A put option gives the buyer the right to sell shares at a specified strike price prior to the expiration date. And on the other side, the seller of a put option has the obligation to purchase shares at the strike price prior to the expiration date.
At any given time, most equity and ETF options offer a multitude of strike prices, which are typically in $5 increments (though options in some smaller stocks trade in $1 or $2.50 increments), and at minimum, four expiration dates throughout the year that occur on the third Friday of the month. Also, many different expiration periods -- such as quarterly, monthly, and even weekly options -- have been added to popular issues in recent years.
Unlike stocks, where each one has a finite number of shares to be traded, the options market can create an unlimited number of contracts. And whereas all shareholders can make or lose money depending on the price of a stock, the option market is a zero-sum game. For every dollar made in the option market, there is a dollar lost.
Options Come with Premiums
The cost of an option is usually referred to as its “premium.” Back to our Apple September $600 call example: With shares of Apple at $605 on July 6, the call was priced at $35 per contract.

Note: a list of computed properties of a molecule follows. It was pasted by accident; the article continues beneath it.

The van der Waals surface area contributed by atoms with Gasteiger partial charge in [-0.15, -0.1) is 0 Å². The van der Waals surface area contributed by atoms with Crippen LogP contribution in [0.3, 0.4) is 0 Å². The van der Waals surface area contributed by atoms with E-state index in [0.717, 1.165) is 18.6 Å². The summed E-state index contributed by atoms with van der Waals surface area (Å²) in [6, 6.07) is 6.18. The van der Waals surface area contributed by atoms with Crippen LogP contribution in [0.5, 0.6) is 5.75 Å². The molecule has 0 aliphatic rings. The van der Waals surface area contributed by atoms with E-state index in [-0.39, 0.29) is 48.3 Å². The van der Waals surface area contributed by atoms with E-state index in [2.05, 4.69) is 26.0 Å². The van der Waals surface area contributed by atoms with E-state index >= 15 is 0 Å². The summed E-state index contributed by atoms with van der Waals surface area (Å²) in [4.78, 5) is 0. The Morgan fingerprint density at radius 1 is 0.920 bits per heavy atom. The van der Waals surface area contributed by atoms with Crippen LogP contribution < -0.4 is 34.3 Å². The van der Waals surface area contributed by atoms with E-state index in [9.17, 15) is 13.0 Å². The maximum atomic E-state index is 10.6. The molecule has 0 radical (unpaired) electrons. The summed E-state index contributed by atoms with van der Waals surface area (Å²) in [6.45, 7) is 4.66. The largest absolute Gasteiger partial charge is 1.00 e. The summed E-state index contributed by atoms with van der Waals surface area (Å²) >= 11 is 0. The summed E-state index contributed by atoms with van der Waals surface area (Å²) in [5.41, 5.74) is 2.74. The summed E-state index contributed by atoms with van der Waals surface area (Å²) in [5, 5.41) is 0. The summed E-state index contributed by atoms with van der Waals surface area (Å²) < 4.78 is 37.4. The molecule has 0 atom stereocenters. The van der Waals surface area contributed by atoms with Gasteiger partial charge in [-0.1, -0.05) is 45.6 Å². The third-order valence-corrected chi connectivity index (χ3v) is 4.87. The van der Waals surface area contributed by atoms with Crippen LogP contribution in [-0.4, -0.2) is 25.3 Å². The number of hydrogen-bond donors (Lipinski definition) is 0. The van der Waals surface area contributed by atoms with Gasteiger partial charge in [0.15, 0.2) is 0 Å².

Given that the strike price is $5 below the current stock price, the call is said to have $5 of intrinsic value.
The other $30, which is comprised of time and implied volatility, is described as extrinsic value.
Put options that have strikes that are above the current stock price have intrinsic value. Those below the current price have only extrinsic value.
Options that have intrinsic value are said to be “in-the-money,” while those strikes above the current stock price and whose value is solely extrinsic are said to be “out-of-the-money.” If an option expires out-of-the money, it is worthless and all rights and obligations cease.
It is interesting to note that quite a bit of options terminology overlaps with that of the insurance industry. An option’s price or value is referred to as its premium (like an insurance premium). The purchaser of an option has losses limited to the amount of the premium. The seller of an option is regarded as a writer (like an insurance underwriter). And an option’s expiration date is analogous to a term insurance policy.
The insurance analogy crosses over to options pricing.
It costs a lot of money to insure a house sitting on a fault line in San Francisco.
The same is true for volatile stocks. Let’s take Arena Pharmaceuticals
(ARNA), a biotech whose share price can double or get cut in half on an FDA ruling. Its options are dramatically more expensive than that of companies like ExxonMobil
(XOM) or ConEdison
(ED), which have much more stable businesses and stock prices.
In our next article, we’ll advance our discussion by exploring exactly how these premiums get valued.
Here is a complete schedule for the 6-Week Options Trading Kickstarter:
1. What Are Options, and Why Should We Care About Them?
2. Option Pricing Basics
3. Meet the Greeks
4. How to use Options: Three Basic Principles
5. Covered Calls
6. Hedging, Portfolio Protection, and Avoiding Disaster
No positions in stocks mentioned.